HHS Announces COVID-19 Vaccine Agreement with Drugstores: Federal health officials have reached an agreement with pharmacies across the U.S. to distribute free coronavirus vaccines after they are approved and become available to the public. (Modern Healthcare)
HHS Suspends Shipments of Rapid Tests to Eight States: HHS will pause shipments of rapid COVID-19 tests to eight states it says aren’t utilizing tests the federal government already provided. (Bloomberg Government)
Labor & Workforce
Unemployment Claims Are Falling, but That’s Not Necessarily Because People Found Work: Many workers may be running out of jobless benefits altogether or falling through the cracks of the system, according to labor experts. (CNBC)
Department of Education
Speculation Over Biden's Education Secretary: Speculation has focused on the heads of national teachers’ unions — Randi Weingarten, president of the American Federation of Teachers, and Lily Eskelsen García, former president of the National Education Association. (Inside Higher Ed)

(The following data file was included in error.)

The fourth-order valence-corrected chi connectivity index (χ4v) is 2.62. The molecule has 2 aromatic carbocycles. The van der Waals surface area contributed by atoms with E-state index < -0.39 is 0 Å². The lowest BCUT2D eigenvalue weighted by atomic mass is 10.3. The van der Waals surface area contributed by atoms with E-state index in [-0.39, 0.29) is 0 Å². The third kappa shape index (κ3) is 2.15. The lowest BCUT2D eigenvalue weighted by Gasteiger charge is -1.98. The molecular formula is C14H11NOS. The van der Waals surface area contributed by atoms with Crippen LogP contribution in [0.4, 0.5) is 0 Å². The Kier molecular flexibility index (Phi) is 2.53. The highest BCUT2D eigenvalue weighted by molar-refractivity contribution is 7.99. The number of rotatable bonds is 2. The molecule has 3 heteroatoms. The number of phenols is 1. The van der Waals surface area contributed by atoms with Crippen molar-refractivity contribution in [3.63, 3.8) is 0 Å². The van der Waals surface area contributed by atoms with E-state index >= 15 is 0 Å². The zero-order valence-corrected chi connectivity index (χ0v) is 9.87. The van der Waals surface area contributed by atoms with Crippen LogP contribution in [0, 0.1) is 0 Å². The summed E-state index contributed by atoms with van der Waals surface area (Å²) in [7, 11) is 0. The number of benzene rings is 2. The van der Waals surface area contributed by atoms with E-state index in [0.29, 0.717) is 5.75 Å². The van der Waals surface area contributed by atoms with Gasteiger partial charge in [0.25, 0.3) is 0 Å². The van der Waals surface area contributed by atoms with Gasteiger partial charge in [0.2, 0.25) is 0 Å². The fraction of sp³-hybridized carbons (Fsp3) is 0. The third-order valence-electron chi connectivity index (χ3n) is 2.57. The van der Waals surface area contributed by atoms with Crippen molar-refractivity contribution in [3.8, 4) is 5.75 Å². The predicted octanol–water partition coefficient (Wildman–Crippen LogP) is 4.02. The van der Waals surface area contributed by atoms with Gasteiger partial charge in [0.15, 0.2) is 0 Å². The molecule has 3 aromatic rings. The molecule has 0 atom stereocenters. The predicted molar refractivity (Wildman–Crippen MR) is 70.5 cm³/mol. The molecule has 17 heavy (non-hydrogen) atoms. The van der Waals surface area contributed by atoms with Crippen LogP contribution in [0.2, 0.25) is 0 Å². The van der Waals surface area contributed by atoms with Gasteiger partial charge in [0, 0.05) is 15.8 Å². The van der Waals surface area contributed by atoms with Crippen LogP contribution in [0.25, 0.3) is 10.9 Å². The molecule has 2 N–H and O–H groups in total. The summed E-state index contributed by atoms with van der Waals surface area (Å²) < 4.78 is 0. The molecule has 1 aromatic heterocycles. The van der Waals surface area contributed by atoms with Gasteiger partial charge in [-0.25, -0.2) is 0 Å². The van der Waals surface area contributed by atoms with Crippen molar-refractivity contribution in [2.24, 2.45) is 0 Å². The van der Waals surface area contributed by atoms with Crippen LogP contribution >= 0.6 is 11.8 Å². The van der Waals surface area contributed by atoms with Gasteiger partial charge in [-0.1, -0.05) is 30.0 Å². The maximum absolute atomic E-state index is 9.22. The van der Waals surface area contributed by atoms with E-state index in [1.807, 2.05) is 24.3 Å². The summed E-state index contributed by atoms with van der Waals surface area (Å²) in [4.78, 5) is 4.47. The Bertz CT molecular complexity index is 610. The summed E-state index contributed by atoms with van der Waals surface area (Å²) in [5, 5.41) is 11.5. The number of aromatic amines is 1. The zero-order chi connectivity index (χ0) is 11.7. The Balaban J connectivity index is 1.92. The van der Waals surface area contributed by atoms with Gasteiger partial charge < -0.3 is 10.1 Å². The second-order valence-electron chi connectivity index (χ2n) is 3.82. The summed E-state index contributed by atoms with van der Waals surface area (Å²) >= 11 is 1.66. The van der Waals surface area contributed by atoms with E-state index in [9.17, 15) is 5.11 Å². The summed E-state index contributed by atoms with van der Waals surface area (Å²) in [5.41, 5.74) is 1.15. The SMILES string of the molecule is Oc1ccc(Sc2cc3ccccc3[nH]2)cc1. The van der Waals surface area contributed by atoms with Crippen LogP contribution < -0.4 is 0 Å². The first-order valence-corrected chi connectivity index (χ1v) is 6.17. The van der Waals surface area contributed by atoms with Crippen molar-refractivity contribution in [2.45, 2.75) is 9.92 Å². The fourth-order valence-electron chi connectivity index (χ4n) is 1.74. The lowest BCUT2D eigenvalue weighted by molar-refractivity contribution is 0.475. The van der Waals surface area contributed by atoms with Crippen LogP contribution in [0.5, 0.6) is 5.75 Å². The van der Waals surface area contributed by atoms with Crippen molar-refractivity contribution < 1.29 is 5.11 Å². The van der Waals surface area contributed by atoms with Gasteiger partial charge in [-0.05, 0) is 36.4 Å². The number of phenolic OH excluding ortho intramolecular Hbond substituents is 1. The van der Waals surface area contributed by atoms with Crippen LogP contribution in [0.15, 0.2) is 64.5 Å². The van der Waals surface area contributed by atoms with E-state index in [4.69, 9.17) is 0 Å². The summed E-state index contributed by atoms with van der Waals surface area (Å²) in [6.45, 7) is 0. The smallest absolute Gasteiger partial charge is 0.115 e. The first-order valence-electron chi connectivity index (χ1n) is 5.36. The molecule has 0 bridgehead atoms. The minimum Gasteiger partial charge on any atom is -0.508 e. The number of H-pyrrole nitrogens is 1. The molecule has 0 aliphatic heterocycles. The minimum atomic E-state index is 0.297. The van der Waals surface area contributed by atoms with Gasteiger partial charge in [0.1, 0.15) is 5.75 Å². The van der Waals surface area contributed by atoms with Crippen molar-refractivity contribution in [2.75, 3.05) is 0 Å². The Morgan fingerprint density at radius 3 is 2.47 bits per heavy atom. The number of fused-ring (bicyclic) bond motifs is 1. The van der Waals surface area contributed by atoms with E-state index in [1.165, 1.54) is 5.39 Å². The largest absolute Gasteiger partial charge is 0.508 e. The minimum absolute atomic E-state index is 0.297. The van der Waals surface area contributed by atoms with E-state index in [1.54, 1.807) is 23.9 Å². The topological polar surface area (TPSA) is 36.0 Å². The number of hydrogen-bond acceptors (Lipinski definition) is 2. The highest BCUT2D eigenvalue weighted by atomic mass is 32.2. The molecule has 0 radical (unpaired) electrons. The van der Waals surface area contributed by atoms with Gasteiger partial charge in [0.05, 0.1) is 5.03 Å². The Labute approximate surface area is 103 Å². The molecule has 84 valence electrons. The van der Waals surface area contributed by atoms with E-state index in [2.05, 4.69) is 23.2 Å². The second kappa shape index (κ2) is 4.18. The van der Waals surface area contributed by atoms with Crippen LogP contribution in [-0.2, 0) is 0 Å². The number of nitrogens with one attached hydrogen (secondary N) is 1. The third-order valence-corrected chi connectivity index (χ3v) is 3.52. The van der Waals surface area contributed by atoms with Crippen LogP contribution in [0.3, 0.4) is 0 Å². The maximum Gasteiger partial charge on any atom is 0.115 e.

Banking & Housing/HUD
Federal Reserve Applies to Join Group of Banks Managing Climate Risks: The Federal Reserve has applied to be part of a group of government banks that collaborate on managing the financial risks from climate change, a top official said last Tuesday. (The Hill)
HUD Secretary Ben Carson Tests Positive for Coronavirus: Housing and Urban Development Secretary Dr. Ben Carson tested positive for the coronavirus last Monday. (CNBC)